The sonde 10 encloses a direction determining device 26. This is preferably a gyroscope having a north seeking capability which provides a continual output referenced to the structure of the sonde. In other words, it determines a particular direction which is usually north, and that vector is determined with respect to the sonde itself. Accordingly, measurements made as described hereinafter by the scintillation crystal are relative azimuthal measurements, but equipped with the reference north vector just defined, the absolute direction of radiation impingement can be determined. The direction determining device provides an output which is supplied over the logging cable 16 for the surface equipment. The sonde also includes an elongate shell or housing 28 which is a surrounding structure relatively transparent to gamma radiation of interest. That is, it is a shell which provides fluid isolation for the components on the interior of the sonde, and it is generally transparent to impinging gamma radiation. On the inside, the shell encloses and supports a scintillation crystal 30. The crystal 30 is an elongate cylindrical structure and is, as an example, the well known sodium iodide (NaI) crystal with appropriate doping. This responds to impinging gamma rays by forming light photons in the crystal. The light photons resultant from gamma ray impingement are observed by duplicate end locate photomultiplier tubes. They provide the output signals which are hereinafter called A and B, the upper PMT being identified at 32 and the lower PMT being identified at 34. Other than location or position, they are identical, and they cooperate with identical amplifier circuits. Consider the response of the system to a single gamma ray of energy E impinging upon the crystal 30 at position X. The amplitudes of the two output signals A and B from the two PMTs 32 and 34 will be a function of (1) the energy E of the gamma ray and (2) the impinging position X. The energy E of the gamma ray can be closely approximated by averaging the amplitude signals A and B in the computer 20 and using well known techniques of multichannel pulse height analysis spectroscopy. The impingement position X of the gamma ray can be determined by computing in the computer 20 the ratio of output amplitudes of signals A and B using the relationship X=L[1+(A/B)1/2 ]-1 from the referenced patent. The amplification and computing circuits are sufficiently fast to process independently each impinging gamma ray.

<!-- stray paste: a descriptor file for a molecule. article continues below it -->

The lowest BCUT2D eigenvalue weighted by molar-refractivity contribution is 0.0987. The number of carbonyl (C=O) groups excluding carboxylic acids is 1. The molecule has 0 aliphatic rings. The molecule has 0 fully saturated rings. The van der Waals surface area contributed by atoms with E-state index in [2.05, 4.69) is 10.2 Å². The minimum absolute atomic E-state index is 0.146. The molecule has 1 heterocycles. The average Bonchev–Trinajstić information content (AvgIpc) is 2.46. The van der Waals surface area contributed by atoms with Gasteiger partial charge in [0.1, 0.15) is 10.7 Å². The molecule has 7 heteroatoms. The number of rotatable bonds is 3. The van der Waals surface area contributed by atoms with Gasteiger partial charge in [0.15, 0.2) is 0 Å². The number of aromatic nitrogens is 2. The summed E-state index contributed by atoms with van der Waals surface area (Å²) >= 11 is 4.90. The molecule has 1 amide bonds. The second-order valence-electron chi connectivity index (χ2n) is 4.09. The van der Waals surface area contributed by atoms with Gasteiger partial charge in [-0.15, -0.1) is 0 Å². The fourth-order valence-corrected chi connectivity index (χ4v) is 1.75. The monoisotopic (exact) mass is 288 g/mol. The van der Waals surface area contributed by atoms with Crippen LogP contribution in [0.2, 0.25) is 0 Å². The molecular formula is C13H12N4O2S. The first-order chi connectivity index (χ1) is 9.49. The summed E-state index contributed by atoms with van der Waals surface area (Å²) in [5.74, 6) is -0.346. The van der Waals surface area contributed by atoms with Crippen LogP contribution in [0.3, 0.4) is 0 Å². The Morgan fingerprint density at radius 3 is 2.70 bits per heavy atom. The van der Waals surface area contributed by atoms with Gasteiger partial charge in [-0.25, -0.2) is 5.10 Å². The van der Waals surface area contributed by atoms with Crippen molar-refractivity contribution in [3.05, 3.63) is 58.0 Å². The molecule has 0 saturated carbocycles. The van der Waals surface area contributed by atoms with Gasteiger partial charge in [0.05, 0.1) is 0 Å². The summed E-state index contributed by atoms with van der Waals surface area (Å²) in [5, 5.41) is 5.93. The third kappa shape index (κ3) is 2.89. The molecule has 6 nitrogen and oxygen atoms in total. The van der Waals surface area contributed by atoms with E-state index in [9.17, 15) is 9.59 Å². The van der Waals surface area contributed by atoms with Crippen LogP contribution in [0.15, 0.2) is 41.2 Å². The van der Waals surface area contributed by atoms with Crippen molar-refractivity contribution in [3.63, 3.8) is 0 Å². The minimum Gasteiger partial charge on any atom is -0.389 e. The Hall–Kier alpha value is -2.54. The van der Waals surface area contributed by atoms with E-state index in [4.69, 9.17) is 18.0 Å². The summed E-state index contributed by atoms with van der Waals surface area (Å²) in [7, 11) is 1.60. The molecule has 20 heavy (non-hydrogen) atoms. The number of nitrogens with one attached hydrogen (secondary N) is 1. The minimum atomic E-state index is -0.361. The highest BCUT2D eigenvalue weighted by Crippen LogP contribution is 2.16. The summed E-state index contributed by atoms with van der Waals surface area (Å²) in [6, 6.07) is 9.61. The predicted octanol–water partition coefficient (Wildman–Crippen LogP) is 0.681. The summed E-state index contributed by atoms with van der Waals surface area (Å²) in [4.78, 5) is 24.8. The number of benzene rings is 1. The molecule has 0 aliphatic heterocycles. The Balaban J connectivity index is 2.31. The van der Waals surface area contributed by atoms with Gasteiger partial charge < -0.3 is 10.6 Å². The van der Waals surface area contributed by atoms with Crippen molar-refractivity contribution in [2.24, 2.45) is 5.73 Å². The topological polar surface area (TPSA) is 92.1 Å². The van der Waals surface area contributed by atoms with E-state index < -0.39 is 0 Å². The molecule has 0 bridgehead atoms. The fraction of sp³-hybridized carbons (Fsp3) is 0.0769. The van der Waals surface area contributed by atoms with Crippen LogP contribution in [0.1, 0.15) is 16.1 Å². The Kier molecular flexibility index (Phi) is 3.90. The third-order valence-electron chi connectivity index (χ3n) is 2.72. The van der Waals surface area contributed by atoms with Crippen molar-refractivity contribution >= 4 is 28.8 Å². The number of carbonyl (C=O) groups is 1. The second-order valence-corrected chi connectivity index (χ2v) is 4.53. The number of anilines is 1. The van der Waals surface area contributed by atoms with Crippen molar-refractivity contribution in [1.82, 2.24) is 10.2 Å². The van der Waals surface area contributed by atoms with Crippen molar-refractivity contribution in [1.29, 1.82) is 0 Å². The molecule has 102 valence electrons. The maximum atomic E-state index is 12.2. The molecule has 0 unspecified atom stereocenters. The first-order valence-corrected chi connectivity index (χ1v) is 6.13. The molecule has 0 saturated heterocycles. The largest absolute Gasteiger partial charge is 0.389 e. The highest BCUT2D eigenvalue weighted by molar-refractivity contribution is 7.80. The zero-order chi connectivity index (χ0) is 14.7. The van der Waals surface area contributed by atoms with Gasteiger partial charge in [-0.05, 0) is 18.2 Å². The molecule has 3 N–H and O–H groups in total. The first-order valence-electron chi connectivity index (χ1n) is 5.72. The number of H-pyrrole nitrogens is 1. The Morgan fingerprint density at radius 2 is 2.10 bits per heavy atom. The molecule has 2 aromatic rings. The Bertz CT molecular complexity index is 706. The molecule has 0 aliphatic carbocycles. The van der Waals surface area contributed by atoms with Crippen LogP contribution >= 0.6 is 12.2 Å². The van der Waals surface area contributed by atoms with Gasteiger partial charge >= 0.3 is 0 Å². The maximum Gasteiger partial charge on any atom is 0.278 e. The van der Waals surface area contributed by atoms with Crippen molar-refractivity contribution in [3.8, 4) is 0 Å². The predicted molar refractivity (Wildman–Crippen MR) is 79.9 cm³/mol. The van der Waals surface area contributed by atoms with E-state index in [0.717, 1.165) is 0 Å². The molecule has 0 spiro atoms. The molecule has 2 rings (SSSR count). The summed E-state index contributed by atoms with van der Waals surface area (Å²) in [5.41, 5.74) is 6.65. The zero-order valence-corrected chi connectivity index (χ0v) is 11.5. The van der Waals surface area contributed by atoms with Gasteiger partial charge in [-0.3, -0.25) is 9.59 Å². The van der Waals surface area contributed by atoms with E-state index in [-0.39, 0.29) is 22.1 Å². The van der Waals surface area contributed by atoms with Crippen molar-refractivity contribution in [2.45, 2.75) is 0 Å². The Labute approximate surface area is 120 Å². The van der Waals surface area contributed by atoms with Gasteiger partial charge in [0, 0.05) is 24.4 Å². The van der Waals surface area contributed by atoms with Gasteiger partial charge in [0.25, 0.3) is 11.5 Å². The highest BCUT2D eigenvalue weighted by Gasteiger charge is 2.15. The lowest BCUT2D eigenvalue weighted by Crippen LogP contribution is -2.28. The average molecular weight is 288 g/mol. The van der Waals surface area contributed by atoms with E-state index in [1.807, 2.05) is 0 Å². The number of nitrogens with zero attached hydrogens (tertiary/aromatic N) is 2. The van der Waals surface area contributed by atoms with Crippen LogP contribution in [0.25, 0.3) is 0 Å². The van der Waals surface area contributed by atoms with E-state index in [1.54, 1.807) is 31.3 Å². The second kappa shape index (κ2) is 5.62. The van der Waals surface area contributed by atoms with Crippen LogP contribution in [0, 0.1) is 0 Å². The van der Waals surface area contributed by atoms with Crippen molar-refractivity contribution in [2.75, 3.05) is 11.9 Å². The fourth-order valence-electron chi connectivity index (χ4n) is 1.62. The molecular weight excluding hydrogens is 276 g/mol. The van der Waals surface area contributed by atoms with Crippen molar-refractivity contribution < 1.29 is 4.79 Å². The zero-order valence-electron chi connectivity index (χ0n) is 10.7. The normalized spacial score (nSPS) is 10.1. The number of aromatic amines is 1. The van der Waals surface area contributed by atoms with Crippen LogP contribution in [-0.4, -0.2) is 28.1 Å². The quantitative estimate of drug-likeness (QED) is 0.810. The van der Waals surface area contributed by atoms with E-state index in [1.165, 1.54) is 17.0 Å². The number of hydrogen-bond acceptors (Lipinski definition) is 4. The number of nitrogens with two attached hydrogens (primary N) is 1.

The numeral 36 identifies a sleeve surrounding the scintillation crystal 30. The sleeve 36 is preferably formed of a material which provides substantial attenuation and absorption to the impinging gamma radiation. Preferred materials are lead or tungsten. The attenuation obtained thereby is in part determined by the nature of the material and in part by the thickness required; the sleeve 36 is made sufficiently thick that substantial discrimination is obtained so that gamma rays passing through the window 38 are easily discerned and in contrast gamma rays are substantially attenuated and essentially absorbed by the sleeve. The sleeve 36 has a window 38 formed in its length. The window is in the form of a helix. The window is defined by radial lines through the sleeve so that it is wider at the outer surface in comparison with the inner surface of the sleeve. The window 38 is a helix which encompasses one full turn or 360. This window extends the length of the scintillation crystal 30. Defining the upper end of the window as 0 in azimuth, the precise midpoint of the sleeve positions the window at 180. The window 38 thus correlates a particular azimuth relative to the crystal to a particular length along the crystal. Recalling the definitions of X and L, and further recalling the equation given above, the distance X specifies the point of impingement of a particular gamma ray. Using the equation, that distance can be determined for the particular gamma ray. Once the distance is known, the relative azimuth of the gamma ray can then be determined. Once the azimuth is determined relative to the crystal, this enables subsequent determination of the direction with respect to an absolute reference such as that measured by the direction measuring device 26. Consider the following example. Assume that a gamma ray impinges on the crystal and creates output signals of amplitudes A and B from PMTs 32 and 34. Assume further that the distance X is determined using the foregoing relationship and the distance X is one fourth the length of the crystal 30, or one fourth of the length L. This correlates to a relative angle of 90 with respect to the scintillation crystal 30. However, at that instant, the azimuthal position of the sonde in the borehole 14 is unknown. That is solved by provision of the output signal from the direction measuring device 26 which is a reference relative to north or some other arbitrary direction. Since that is known for the sonde, the relative measurement obtained from the scintillation crystal 30 can then be made specific thus determining the absolute direction of impingement.